Pribanic died three weeks before his 109th birthday
Former Dover resident John Pribanic Sr., who was born before the sinking of the RMS Titanic and during the presidency of William Howard Taft, died May 31, 2018, in Millsboro at the age of 108.
Pribanic was profiled June 28, 2015, in the Dover Post on the occasion of his 106th birthday, and we are republishing that story in his memory:
The state does not keep lists of its longest-lived citizens, but if there were such a list, no doubt Dover’s John Pribanic would be up near the top.
Pribanic celebrated his 106th birthday June 22, the guest of honor at a party thrown by the staff and fellow residents of State Street Assisted Living. He moved there from his home in Pennsylvania to be closer to his son, Tom Pribanic of Camden.
His dad, Tom said, is doing amazingly well.
“He’s got a real good attitude, and he’s just enjoying every day,” Tom said. “All of the residents there are a part of his family, and that’s what keeps him going.”
Born in 1909 in the small settlement of Zdenac, a part of the village of Tounj in Croatia, Ivan Pribanić arrived at Ellis Island in the arms of his mother, Ana, on Sept. 17, 1912. His father, Franjo Pribanić, had emigrated to the United States in March 1909, three months before his son’s birth.
The couple Anglicized their first names to Frank and Anna and moved to Allegheny County, Pa.; Ivan became John and by 1924 had been joined in succession by brothers Joseph, Frank, Thomas, and George, and sister Annie.
“My father came to America to better himself,” Pribanic said. “He had a piece of land. They’d work it during the spring and summer, and live off what they grew in the fall and winter.
“They had no money.”
Pribanic quit school in the ninth grade, going to work to help his family.
“I figured I had eight years of education and I didn’t need anymore,” he said. Pribanic started out as a laborer at Westinghouse near Pittsburgh but was laid off during the Depression.
He found work during construction of the Montgomery Locks and Dam on the Ohio River and in coke plants in nearby Midland, Pa.
Pribanic worked eight hours a day, earning 25 cents an hour, or about $10 a week. He paid $1.10 for room and board and dutifully turned over the rest to his family.
During this time, he met the former Pauline Wasko; married in 1940, they raised two sons, Tom and John, and remained together until her death in 1994.
Eventually, Pribanic returned to the Westinghouse Corp., working as an engraver and machinist. During World War II, he contributed to the construction of the world’s first industrial particle accelerator, later used as part of the Manhattan Project to develop the atomic bomb.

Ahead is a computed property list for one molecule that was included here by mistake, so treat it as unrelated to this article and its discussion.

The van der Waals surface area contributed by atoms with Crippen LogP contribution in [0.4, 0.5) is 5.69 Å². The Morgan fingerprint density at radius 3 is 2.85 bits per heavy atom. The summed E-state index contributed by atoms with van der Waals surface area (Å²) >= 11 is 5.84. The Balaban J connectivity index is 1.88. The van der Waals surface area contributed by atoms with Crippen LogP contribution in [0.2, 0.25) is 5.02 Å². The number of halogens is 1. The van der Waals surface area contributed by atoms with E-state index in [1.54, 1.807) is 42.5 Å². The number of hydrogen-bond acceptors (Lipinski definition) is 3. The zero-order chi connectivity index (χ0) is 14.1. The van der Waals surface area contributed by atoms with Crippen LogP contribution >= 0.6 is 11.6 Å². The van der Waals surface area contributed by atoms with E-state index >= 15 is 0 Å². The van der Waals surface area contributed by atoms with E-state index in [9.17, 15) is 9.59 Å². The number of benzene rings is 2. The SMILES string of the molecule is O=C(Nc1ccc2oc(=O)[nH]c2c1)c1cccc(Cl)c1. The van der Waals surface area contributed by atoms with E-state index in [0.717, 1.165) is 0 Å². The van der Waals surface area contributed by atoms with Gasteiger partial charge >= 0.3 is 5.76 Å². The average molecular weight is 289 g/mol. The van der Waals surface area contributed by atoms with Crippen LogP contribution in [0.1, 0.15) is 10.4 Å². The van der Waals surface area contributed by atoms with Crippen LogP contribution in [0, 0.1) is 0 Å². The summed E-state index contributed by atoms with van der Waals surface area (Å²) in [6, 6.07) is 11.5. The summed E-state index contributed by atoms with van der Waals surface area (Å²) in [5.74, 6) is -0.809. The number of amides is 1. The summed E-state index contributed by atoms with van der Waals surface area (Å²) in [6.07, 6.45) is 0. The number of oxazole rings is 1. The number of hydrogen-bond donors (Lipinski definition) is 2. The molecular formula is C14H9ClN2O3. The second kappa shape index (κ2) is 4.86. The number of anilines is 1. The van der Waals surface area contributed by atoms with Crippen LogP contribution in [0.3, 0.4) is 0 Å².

Pribanic retired after serving with Westinghouse for more than 45 years.
At State Street, he has a daily routine that starts at 5 a.m. He spends time with visitors and other residents, and exercises by pushing himself around in his wheelchair. The latter is a recent acquisition, made necessary only after Pribanic suffered a fall last year and was forced to curtail his daily walks.
Although she has known Pribanic only a year, Karen Hickman, recreation director, says he is a man whose temperament and spirituality make him a delight to be around.
“He’s a man who lives his faith,” Hickman said. “There’s never a day where he doesn’t bring an uplifting word to someone. It’s just his way of life.
“He’s a true, true gentleman.”
Even though he was naturalized as a child, Pribanic is immensely proud of his Old World heritage. He still speaks Croatian and is a member of Croatian Union of America, which was founded only 14 years before he was born.
“I’m 100 percent American, but Croatian is the language my mother and father spoke,” he said. “I’m an American first and a Croat second.”
How did you, your parents, brothers, and sister survive during the Great Depression?
In Croatia, my father worked on a farm and learned to live off the land. During the Depression, we were never hungry. We had chickens, cows, and pigs. It wasn’t easy sometimes, but my mother always managed to put a meal on the table.
What do you do to keep your mind sharp?
I like to listen to the news, and I read the newspapers. I’ve always been interested in politics. I’m interested in who is running my government.
Do you have a favorite sports team?
I’m a baseball fan; I played baseball in school. I like the Pittsburgh Pirates; they are the best. They’ve been around about 100 years; they were good back then, and they’re good now.
Looking back, is there anything you wish you had done differently?
I’m not sorry for anything I’ve done. I’m more sorry for things that I could have done but didn’t.
After all these years, do you have a philosophy of life?
You never give up. You struggle, and you don’t look back. You look forward because you’ll always go further.